But clearly S&P’s top commodities analyst does not see the oil boom fading away anytime soon because of market fundamentals. ‘That would take a very deep and long US recession,’ he concludes. Interestingly Mr. Kolts is very bearish on the outlook for US equities.

Silver my top tip for 2008 as ABBA returns!

Posted on 25 May 2008 with no comments from readers

If you asked me today what would you do with a $10,000-$50,000 windfall, or $5-10 million for that matter, my answer would be simple: buy silver bullion. Silver is a leveraged play on the gold price and physically in very short supply. The same thing happened in the late 1970s when ABBA ruled the pop charts.

Silver is often over looked. Consider last week’s gain in the gold price which hit the headlines, up two per cent. Silver was up five per cent in the same week but you will not see that in a newspaper headline.

Maybe this is because silver is still regarded as a poor man’s gold. Silver sells for $18.10 per ounce compared with $925 for gold or cheaper by a factor of 52. But this factor is on a falling trend. It was 53 a week ago.

The long-run gold to silver ratio is 15. That means silver has to triple in price just to match its long-term average relationship to the gold price. It is absurdly cheap.

Just how cheap is silver? Consider the absolute price: $18.10 is still a substantial discount off the $50 all-time peak of 1980. Then I was an economics undergraduate at Oxford University and British Rail tea cost 19p a cup – today it costs more than five times that amount.

Indeed, I can not think of anything apart from silver that is cheaper in absolute price than in 1980. Even gold is up on the $850 spike of 1980.

The big difference between gold and silver is that silver is consumed by industrial processes while gold just accumulates. That is why there is only a tiny fraction of the amount of physical silver in existence compared with physical gold. If you are thinking about scarcity it is silver that should more highly priced than gold, not vice-versa.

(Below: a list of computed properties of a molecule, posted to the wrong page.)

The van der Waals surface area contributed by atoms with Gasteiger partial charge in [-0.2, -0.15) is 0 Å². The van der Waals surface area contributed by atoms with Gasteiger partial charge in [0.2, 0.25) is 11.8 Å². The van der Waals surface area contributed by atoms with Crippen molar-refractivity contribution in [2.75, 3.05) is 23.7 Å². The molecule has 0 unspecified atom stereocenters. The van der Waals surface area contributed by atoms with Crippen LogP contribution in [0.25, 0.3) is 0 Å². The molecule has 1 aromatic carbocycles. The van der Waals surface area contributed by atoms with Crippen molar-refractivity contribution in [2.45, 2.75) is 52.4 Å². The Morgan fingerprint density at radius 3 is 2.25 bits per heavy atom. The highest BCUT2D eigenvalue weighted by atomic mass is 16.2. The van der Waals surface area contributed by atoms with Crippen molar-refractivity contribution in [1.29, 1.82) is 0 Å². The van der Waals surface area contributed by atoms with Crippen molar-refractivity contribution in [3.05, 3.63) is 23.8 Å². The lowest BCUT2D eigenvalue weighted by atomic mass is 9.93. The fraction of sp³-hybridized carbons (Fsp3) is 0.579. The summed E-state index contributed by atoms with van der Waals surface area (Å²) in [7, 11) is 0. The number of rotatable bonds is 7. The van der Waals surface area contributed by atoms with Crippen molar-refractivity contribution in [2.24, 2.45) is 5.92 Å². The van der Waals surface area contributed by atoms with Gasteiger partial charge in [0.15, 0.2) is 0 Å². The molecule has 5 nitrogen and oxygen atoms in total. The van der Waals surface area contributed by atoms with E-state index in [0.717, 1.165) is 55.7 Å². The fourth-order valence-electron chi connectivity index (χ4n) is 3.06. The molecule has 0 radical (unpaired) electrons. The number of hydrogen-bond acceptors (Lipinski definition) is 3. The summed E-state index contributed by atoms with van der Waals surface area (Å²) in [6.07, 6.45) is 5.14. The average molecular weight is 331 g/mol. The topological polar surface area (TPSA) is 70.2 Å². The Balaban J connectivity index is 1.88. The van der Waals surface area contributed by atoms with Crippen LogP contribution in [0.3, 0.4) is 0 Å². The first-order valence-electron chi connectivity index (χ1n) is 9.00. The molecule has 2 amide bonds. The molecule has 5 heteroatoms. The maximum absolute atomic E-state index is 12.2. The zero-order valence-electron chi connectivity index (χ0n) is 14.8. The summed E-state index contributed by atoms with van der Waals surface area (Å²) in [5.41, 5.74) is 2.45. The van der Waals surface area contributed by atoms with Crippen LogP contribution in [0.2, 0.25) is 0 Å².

Back in March this was only too evident. It was not the bullion dealers that ran out of gold in the price spike, it was silver coin shops that saw their stocks quickly exhausted. Even the Perth Mint is taking a few weeks to convert unallocated silver to allocated metal because the demand exceeds immediately available supply.

But the nice thing about silver is that it is affordable to the retail investor, at the moment. Gold coins are expensive, silver is not, if you can find them.

The demand for coins from retail investors is similar to what happened in the late 1970s. As a young student I found that pre-1947 UK coinage was valued above its face value for the silver content and fortunately my father had coin-operated launderettes as a business – so I used to sort the coins and make a profit selling the ones with a high silver content.

Later the silver price crashed and my little sideline was not worth the trouble. But looking back the sudden interest in silver coinage was an indicator of the boom, spike and crash that was to come in the silver price.

You can do your sums as to how high silver might spike this time. It is a narrow market open to retail investors – although buying by the ton is also possible. In the late 1970s the silver spike outshone the gold price spike but tracked the same chart for the same reasons as the tail-end of a money supply boom.

What we are seeing now is a repeat of the late 1970s with oil prices seemingly on an uncontrollable upswing and precious metals following upwards as a safe haven and hedge against inflation. And while it might be impossible to bring back the pop group ABBA from that decade, as they have all got older, price trends for gold and silver are a different matter altogether.